In Season: Pomegranates

Pomegranates have become the poster fruit for healthy eating and not without reason -- they're beautiful, delicious and full of vitamins. Here are some fun pomegranate facts and creative ways to prep this luscious fruit.

Pomegranates have become the poster fruit for healthy eating and not without reason -- they're beautiful, delicious and full of vitamins. Here are some fun pomegranate facts and creative ways to prep this luscious fruit.

What, Where & When

The name comes from the Latin words pomum granatum, which literally means "seeded apple." It’s the oldest known fruit; experts trace its origins back to northern India and Iran. The Spanish conquistadors brought the pomegranate to America in the early 1500s.

There are 14 varieties of pomegranate that grow throughout the world, in places including Asia, the Mediterranean, the Middle East and California. Available in October and November, most U.S. pomegranates come from California's San Joaquin Valley (which is also where POM orchards are located). “Wonderful” is the most common variety eaten in the U.S. Other popular varieties include “Grenada,” “Early Wonderful” and “Early Foothill.”

The seeds are what you want from this succulent fruit. After you open one, you’ll find hundreds of them packed into little compartments that are separated by bitter-tasting, whitish membranes. Each seed is surrounded by a transparent red pulp that is sweet yet tart -- that's the tasty stuff.

Nutrition Facts

All the press has gone to pomegranate juice, but nothing can replace the real deal. Half of a pomegranate (the equivalent of two servings of fruit) contains 117 calories, 26.5 grams of carbs and 5.5 grams of fiber. This red beauty is also an excellent source of vitamin C , vitamin K, folate and potassium and a good source of numerous energy-boosting B vitamins and phosphorus.

But wait, there’s more! This exotic fruit is jam-packed with polyphenols, antioxidants linked to the prevention of heart disease and cancer. One study published in the Journal of Biomedical Biotechnology found that pomegranate juice has three times more polyphenols than both red wine and green tea. How 'bout them "seeded apples"?
What To Do With Pomegranates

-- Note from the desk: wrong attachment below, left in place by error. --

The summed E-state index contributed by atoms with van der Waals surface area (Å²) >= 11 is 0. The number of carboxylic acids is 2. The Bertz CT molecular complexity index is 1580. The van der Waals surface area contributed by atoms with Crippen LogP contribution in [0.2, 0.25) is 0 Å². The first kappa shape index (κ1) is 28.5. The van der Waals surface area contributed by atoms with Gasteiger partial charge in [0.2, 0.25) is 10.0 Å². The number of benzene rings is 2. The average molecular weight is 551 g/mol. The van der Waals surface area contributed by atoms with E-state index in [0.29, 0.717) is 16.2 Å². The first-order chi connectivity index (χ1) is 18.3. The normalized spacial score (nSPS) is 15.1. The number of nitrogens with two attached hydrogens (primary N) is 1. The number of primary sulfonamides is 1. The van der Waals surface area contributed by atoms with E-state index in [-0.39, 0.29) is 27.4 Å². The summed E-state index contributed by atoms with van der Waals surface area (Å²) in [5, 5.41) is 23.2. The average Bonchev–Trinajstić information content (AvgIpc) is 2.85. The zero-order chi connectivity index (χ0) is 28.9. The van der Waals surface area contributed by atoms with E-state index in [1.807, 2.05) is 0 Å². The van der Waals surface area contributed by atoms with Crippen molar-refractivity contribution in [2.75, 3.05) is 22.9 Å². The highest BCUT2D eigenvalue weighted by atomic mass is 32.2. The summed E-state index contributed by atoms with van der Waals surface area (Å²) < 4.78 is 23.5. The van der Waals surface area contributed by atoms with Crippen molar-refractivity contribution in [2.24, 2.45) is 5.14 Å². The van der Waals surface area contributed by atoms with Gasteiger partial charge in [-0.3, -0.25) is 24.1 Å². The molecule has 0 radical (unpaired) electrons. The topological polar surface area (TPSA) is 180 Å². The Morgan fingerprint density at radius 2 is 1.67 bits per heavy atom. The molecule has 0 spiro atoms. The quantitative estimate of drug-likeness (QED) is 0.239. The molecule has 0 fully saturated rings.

Opening a fresh pomegranate takes some practice. I take the traditional approach of slicing the fruit in half and prying out the seeds with my hands (I know -- a lot of work!). An easier technique is to slice the crown end off and slit the rind vertically in several places from top to bottom ( check out this step-by-step slideshow). Then, place the fruit in a bowl of water, and break the sections apart. The seeds will sink to the bottom while the rind and membrane will float. Collect the seeds in a colander, and drain off the excess water.

Once you’ve gathered enough seeds, use a food processor to turn them into fresh pomegranate juice. Don’t forget to strain the results through a fine mesh sieve to catch stray seeds. You can store the juice in the freezer for up to a month.

Besides eating them fresh and making juice, pomegranate seeds work great in salads. They go well with veggies such as spinach, jicama and endive and fruits such as apples, melons and oranges. Make a pomegranate glaze to up the flavor of sweet-and-savory chicken or pork. Or try mixing the juice with sparkling wine or vodka -- the most delicious cocktail you’ve ever tasted. You can sprinkle in a spoonful of seeds for extra flavor and pizazz.

Shopping Tip: Look for fruits with shiny, smooth skins that are heavy for their size, brightly colored and free of blemishes. Unopened, pomegranates will last in the fridge for up to two months, or store them in a cool, dark place for a month. You can keep seeds in the refrigerator for about three days or freeze them for up to six months.

    Recipes to try:
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